“I can tell you that steps are being taken and safety is very important for Transport Canada.”

 

Link to post
Share on other sites

Pakistan pilots’ union denies allegation that licences were obtained by fraud

By Adil Jawad The Associated Press
Posted June 27, 2020 11:04 am
 Updated June 27, 2020 11:05 am

KARACHI, Pakistan — A union of Pakistani pilots fired back Saturday at the country’s aviation minister after he claimed that as many as 262 pilots working for state-run Pakistan International Airlines and other airlines obtained their pilot licenses by having others take exams for them.

Capt. Chaudhry Salman, head of the Pakistan Airline Pilots’ Association, told a news conference in Karachi that claims by aviation minister Ghulam Sarwar Khan were false. Karachi is where a PIA plane crashed last month killing 97 people.

“There is no truth in these allegations,” he said.

 

Salman acknowledged that 141 of his fellow pilots had been grounded by PIA a day earlier but said the pilots accused of obtaining “fake pilot licenses” were ready to defend themselves in any forum.

 

Salman’s comments came a day after Khan fired five aviation officials for their alleged involvement in a scandal in which pilot licences were allegedly awarded to people who had others take their exams. Khan said 141 PIA pilots whose licenses were tainted will not be allowed to fly.

The allegations of cheating to obtain pilot licenses in Pakistan come in the wake of the May 22 crash of a PIA Airbus A320 in a residential area near Jinnah International Airport. There were only two survivors and a girl died on the ground.

0:54Voice recorder recovered from Pakistan air disaster

Voice recorder recovered from Pakistan air disaster

Salman’s comments come days after Khan presented preliminary findings of an investigation into the A320 crash to Parliament. Khan on Wednesday told lawmakers that 262 out of 860 Pakistani pilots had “fake” licenses.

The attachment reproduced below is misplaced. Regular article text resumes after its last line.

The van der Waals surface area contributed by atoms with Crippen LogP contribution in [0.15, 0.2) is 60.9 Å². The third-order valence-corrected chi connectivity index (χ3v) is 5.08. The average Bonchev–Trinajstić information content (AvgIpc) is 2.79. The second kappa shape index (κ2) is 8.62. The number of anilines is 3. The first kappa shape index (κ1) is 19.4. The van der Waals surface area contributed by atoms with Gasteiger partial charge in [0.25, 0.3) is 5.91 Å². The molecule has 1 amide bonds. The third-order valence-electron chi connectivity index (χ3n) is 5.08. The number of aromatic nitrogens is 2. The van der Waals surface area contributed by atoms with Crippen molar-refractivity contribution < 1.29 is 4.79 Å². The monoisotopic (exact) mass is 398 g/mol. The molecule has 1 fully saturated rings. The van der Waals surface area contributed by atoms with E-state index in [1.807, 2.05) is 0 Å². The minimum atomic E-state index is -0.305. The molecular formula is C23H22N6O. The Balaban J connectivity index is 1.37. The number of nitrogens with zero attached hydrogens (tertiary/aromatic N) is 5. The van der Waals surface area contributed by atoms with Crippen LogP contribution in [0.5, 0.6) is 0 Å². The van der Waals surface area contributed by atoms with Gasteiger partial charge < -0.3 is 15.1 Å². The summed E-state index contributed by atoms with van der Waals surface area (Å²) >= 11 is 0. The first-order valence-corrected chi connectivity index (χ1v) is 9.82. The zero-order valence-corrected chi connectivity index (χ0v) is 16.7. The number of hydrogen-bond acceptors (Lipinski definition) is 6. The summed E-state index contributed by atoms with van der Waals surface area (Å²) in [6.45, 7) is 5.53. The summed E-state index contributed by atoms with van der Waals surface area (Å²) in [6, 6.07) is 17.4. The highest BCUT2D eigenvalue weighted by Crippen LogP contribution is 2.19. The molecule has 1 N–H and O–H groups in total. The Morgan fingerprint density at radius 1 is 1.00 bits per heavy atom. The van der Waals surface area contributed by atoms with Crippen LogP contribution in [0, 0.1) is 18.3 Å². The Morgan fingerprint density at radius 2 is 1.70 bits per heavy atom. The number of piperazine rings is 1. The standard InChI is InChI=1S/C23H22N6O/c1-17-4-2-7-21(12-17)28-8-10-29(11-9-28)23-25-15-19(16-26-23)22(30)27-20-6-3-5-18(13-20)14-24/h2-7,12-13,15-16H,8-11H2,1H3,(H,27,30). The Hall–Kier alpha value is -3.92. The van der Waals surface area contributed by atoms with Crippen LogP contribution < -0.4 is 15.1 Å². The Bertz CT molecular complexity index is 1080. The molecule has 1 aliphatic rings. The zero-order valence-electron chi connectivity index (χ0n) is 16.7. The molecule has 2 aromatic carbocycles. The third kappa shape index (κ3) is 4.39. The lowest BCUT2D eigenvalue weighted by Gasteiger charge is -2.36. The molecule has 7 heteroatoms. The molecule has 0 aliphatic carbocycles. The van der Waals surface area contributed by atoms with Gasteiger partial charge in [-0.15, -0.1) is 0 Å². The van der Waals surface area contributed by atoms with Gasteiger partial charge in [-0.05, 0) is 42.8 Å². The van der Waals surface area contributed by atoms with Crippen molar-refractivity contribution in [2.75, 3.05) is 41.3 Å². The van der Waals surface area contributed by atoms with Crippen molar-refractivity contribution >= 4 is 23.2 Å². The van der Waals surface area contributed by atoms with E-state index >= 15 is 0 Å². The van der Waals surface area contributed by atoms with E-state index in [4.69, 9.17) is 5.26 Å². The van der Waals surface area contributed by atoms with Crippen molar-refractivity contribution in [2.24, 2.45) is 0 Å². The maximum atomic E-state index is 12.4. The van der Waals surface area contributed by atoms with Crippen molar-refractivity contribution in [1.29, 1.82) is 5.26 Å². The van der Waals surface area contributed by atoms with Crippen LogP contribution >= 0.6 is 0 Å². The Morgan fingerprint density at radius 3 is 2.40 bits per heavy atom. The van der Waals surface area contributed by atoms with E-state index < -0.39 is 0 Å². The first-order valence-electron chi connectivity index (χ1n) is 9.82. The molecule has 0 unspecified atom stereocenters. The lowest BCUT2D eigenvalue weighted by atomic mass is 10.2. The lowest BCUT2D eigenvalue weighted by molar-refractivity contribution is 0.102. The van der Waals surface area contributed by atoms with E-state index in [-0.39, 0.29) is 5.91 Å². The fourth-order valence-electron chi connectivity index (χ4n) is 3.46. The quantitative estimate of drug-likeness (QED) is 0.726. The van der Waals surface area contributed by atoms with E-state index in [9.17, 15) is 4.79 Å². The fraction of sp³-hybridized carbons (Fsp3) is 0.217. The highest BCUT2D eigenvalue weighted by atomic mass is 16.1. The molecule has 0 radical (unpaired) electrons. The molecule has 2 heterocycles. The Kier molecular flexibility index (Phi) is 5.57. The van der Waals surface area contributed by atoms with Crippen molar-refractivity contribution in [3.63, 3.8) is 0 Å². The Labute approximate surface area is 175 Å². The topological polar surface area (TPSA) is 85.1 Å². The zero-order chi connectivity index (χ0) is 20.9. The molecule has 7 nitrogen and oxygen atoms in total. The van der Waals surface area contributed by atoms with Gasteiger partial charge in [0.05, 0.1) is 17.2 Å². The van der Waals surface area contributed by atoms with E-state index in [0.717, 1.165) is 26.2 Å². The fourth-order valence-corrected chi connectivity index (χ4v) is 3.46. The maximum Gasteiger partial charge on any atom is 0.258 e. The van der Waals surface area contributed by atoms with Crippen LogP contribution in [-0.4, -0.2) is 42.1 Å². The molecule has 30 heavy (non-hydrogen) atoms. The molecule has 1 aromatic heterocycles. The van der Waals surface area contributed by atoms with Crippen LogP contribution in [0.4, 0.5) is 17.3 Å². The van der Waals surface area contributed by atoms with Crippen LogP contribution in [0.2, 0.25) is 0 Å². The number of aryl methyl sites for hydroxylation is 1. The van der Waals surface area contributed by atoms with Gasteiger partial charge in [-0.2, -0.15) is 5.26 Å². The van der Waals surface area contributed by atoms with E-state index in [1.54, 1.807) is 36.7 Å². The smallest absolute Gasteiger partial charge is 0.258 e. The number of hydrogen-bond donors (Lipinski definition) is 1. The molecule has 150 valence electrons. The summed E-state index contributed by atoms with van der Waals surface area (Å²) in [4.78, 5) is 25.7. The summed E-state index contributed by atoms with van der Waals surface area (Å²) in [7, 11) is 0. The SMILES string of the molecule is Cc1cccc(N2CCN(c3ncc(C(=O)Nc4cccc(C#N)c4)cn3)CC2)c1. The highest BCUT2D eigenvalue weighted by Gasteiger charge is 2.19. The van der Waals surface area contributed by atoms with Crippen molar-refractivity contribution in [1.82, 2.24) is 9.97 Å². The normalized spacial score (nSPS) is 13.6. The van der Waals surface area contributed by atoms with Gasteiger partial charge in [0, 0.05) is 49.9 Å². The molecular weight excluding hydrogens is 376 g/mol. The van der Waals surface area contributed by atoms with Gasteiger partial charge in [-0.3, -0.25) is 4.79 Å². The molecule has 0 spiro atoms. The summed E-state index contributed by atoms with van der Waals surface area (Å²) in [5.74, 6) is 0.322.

He said out of these 262 pilots, 141 worked for PIA and the remainder were flying planes for private airline companies.

The government has not said whether the pilot and co-pilot of the doomed Karachi flight had tainted licenses. It only said the two pilots were medically fit and experienced, while investigators say human error was behind the crash.

 

Salman said 39 pilots out of the 262 accused of obtaining fake pilot licenses had either died or retired years ago. He said the validity of the licenses and degrees of the pilot and co-plot who were flying the doomed flight PK-8303 were beyond any doubt.

Salman revealed that an investigation into the alleged “fake licenses” of scores of pilots had started two years ago and had not been completed when the crash took place and Khan levelled baseless allegations against them.

 

He requested the country’s judiciary appoint an independent commission to probe allegations against the pilots.

© 2020 The Canadian Press
Link to post
Share on other sites
1 hour ago, conehead said:

I wonder how that case turned out?

Conditional Discharge (no record). Currently in right seat of A320 in Asia.

Quote

The fraud began when xxxxx applied to work for WestJet, claiming to have written the required examinations and completed the necessary hours.
He provided a photocopy of a licence and test results, which were forged, and was hired in September 2007 on the understanding he would supply the original licence.
xxxxx later claimed the original had been stolen from his vehicle. He obtained a temporary faxed copy of his licence but not an airline transport pilot's licence.
Each time xxxxx presented the fraudulent licence, he knew it was a false document that he passed as genuine, according to an admitted statement of facts.
WestJet officials became increasingly concerned after not receiving an original licence or examination results.